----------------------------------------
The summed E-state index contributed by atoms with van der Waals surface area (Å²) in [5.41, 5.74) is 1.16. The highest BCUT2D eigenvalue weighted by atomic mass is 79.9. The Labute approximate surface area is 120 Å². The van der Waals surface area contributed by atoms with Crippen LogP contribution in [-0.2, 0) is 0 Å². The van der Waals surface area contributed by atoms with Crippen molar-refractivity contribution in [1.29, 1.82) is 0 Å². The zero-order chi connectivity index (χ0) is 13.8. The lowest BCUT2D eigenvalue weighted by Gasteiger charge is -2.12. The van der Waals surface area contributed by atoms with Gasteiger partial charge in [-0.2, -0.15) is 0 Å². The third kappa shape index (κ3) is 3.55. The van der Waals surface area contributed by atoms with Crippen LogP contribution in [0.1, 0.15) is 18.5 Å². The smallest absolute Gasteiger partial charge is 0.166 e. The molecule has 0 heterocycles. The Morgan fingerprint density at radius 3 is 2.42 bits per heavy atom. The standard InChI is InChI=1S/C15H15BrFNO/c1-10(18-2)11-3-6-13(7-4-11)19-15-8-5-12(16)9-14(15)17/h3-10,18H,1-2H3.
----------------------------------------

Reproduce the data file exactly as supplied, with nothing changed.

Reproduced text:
The summed E-state index contributed by atoms with van der Waals surface area (Å²) in [5.41, 5.74) is 1.16. The highest BCUT2D eigenvalue weighted by atomic mass is 79.9. The Labute approximate surface area is 120 Å². The van der Waals surface area contributed by atoms with Crippen LogP contribution in [-0.2, 0) is 0 Å². The van der Waals surface area contributed by atoms with Crippen molar-refractivity contribution in [1.29, 1.82) is 0 Å². The zero-order chi connectivity index (χ0) is 13.8. The lowest BCUT2D eigenvalue weighted by Gasteiger charge is -2.12. The van der Waals surface area contributed by atoms with Gasteiger partial charge in [-0.2, -0.15) is 0 Å². The third kappa shape index (κ3) is 3.55. The van der Waals surface area contributed by atoms with Crippen LogP contribution in [0.1, 0.15) is 18.5 Å². The smallest absolute Gasteiger partial charge is 0.166 e. The molecule has 0 heterocycles. The Morgan fingerprint density at radius 3 is 2.42 bits per heavy atom. The standard InChI is InChI=1S/C15H15BrFNO/c1-10(18-2)11-3-6-13(7-4-11)19-15-8-5-12(16)9-14(15)17/h3-10,18H,1-2H3.